I started noticing content on my site that I didn’t add; photos and links within existing posts and sometimes, completely new content altogether. If you believe your site may have been hacked to be used for linking schemes or other dishonest commercial purposes, here’s what to look for:

  • The appearance of content that you did not add to the site.
  • Links you did not add appear on keywords in old posts.
  • Your photos look different, as if they had been downloaded, altered, and re-uploaded.
  • Articles you did not write or authorize appear on your site with you or another authorized user as the author.

New users you didn’t add

When I noticed the new articles on my site, many of the articles had been attributed to me. But the last three articles I found were attributed to a new user with administrator rights.

If you see users on your site that you did not authorize, delete their access right away and change all of the passwords for every user on the site.

Use a security service plugin to receive notifications if the user tries to access your site again. At that point, you can use the same security service plugin to block their IP address from accessing your site.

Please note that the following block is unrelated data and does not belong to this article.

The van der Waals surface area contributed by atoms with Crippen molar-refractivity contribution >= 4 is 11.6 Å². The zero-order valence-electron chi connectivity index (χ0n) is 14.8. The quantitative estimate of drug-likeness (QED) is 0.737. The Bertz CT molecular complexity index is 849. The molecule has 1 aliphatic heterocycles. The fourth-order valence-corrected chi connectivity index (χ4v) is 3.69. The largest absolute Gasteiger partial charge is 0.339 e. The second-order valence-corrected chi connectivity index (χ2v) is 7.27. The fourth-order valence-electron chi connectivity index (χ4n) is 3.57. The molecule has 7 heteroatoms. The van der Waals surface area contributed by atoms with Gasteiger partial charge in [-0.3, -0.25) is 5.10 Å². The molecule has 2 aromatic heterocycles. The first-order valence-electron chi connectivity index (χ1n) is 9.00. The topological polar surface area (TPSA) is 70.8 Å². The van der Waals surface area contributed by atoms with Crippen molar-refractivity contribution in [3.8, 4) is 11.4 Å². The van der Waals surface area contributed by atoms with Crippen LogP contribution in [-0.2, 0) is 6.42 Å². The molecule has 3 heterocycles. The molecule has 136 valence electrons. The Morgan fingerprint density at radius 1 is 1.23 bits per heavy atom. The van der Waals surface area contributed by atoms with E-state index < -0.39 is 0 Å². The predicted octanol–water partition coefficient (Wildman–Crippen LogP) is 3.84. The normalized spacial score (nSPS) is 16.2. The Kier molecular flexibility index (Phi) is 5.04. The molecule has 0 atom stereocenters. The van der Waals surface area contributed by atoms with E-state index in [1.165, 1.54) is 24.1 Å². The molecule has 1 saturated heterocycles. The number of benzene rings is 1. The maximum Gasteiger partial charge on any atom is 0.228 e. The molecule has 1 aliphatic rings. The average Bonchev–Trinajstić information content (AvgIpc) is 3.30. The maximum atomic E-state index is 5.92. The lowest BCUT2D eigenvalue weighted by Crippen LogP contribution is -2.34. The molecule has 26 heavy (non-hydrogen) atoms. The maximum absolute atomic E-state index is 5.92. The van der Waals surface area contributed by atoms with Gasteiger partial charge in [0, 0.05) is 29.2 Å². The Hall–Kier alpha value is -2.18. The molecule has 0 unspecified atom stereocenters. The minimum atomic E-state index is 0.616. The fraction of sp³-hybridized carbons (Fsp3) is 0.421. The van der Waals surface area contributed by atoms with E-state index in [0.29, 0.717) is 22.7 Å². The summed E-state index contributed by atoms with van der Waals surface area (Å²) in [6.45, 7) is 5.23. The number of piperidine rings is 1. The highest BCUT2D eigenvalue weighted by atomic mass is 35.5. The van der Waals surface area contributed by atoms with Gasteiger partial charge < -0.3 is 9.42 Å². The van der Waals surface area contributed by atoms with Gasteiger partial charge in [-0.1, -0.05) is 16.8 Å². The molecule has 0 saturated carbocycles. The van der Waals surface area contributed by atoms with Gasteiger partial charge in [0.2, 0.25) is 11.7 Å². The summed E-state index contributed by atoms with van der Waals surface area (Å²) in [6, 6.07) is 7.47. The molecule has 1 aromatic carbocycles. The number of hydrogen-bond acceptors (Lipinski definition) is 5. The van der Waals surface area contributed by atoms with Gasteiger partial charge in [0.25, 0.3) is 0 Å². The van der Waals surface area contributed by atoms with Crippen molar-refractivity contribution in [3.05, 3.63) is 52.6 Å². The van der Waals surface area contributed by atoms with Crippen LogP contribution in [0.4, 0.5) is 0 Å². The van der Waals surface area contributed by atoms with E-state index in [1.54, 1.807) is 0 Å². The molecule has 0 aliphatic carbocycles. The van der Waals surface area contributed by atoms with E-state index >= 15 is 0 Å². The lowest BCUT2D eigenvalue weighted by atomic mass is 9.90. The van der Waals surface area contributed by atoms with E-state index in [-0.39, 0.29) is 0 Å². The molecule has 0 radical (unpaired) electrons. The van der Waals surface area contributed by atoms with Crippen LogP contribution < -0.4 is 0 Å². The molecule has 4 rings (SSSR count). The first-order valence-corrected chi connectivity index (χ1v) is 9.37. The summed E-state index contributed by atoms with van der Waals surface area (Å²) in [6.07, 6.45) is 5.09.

Lesson learned: If you use WordPress, install a security plugin.

Alerts from Google

Sign up for Google Search Console (formerly WebMaster Tools) and follow the steps to get alerts when changes are made to your site. If your site has been hacked, you can also use Google Search Console to submit your site for reconsideration for inclusion in search results once you have repaired the hack.

Lesson learned: Don’t wait until after your site is hacked to sign up for Google Search Console. Here’s how to integrate Google Search Console with a WordPress website.

How to prevent hacks in the future

If you’ve been hacked, the first step is to make sure the hack is totally removed from your site. Start by purchasing a scan from a reputable site security company, like Wordfence for WordPress and Sucuri from GoDaddy.

If the scan finds suspicious activity, you’ll either need to hire someone to fix the problem(s) or do it yourself. If you’re not a lover of code and tech, hire this out or work closely with your host to resolve the issues.

There are a variety of both free and paid options to help even the least techy person manage their WordPress site security themselves.

Install Google Search Console